When the class of 2019 hits the workforce, our interest rates on mortgages and car loans, as well as rent and employment opportunities, will largely hinge on our FICO credit scores, and having the ability to obtain a loan will significantly impact your standard of living throughout your life. If a loan requires credit, how can you prove creditworthiness? The easiest way to start building your credit is by obtaining a credit card. If you’re at least 18 years old, credit cards are the most convenient way to build a credit history, as you only need to apply once for an unlimited number of loans that have no interest if paid off in full every month. However, any financial mistakes involving credit cards will result in high fees, a pile of debt, and a dreaded poor credit score. Following these tips should help you get on your way after graduation.
When applying for a credit card, it’s important to select a card that will virtually guarantee approval, as every credit card application puts a hard inquiry, or credit history check for credit worthiness, on your credit report, reducing your FICO credit score. Your most likely options if you have no credit are to have a family member of worthy credit refer you for a student card (My dad referred me for Discover IT Student Cash Back) to connect your identity to an already creditworthy customer. Additionally, referrals often come with signup bonuses, earning you and/or the referrer some extra cash (Discover’s was $50 each!). If you desire a card from a different bank than your parents, you may be able to obtain a card requiring a credit history if your parents cosign, putting your credit responsibility on both you and your parents. If your parents have poor credit, a secured credit card may be your best option. Secured credit cards require a security deposit equal to the credit limit (the amount in loans you can place on your card), guaranteeing that your credit can be paid off. While most credit cards come with perks, cash back cards rather than points cards are preferable unless you fly or book hotels on a frequent basis. If you’re planning on studying abroad, find a card with no foreign transaction fees, preferably a VISA or MasterCard, which have more global acceptance than Discover or American Express. Watch out for annual fees though, any extra perks from a card with an annual fee will not be worth it unless you spend thousands per month on the card.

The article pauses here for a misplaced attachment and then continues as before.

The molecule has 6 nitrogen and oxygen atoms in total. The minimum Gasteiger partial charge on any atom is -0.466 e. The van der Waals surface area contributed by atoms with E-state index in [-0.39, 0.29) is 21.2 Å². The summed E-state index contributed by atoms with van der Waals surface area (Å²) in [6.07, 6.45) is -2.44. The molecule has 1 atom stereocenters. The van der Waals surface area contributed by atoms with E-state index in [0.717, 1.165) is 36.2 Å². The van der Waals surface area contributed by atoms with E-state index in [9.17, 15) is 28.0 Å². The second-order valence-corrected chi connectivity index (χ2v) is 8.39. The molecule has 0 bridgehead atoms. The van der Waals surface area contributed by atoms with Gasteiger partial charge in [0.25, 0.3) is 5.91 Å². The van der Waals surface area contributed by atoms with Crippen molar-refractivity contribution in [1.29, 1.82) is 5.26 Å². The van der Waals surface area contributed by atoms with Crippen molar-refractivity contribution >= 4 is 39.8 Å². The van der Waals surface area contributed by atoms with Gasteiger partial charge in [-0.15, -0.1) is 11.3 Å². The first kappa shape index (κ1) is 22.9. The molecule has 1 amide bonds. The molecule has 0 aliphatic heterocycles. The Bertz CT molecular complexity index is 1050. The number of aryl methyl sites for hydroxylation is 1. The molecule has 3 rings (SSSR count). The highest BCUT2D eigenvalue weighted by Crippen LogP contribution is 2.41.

Now for the fine print. A credit card will earn rewards, but the rewards are pointless if you fail to pay off the card in full each month. If you carry a balance from one month to the next, the high APR (interest rate), up to the mid 20%’s, will cost you far more than any rewards you may earn. The prognosis is even worse if you miss a minimum payment, with fees of approximately $37, not to mention the major hit to your credit score. If all you have in your wallet is your credit card, avoid the ATM at all costs. Withdrawing money from an ATM with a credit card is a loan called a cash advance, and it carries a hefty fee of about $10 in addition to any ATM fees. In addition, a cash advance starts accruing interest from the moment it’s withdrawn.
Ultimately, avoiding the fees and building your credit is pretty simple: choose a card that’s right for you, don’t put more on the card than you have in your bank account, pay on time, every time, in full, and leave cash withdrawals for your debit card. Rewards await, from both your credit card company and the low-interest mortgages, car loans, and stellar employment opportunities from an excellent credit score. Good luck Class of 2019!
For information on specific credit cards and comparisons, I recommend researching on nerdwallet.com and The Credit Shifu on YouTube. Both sources heavily impacted my credit card decision.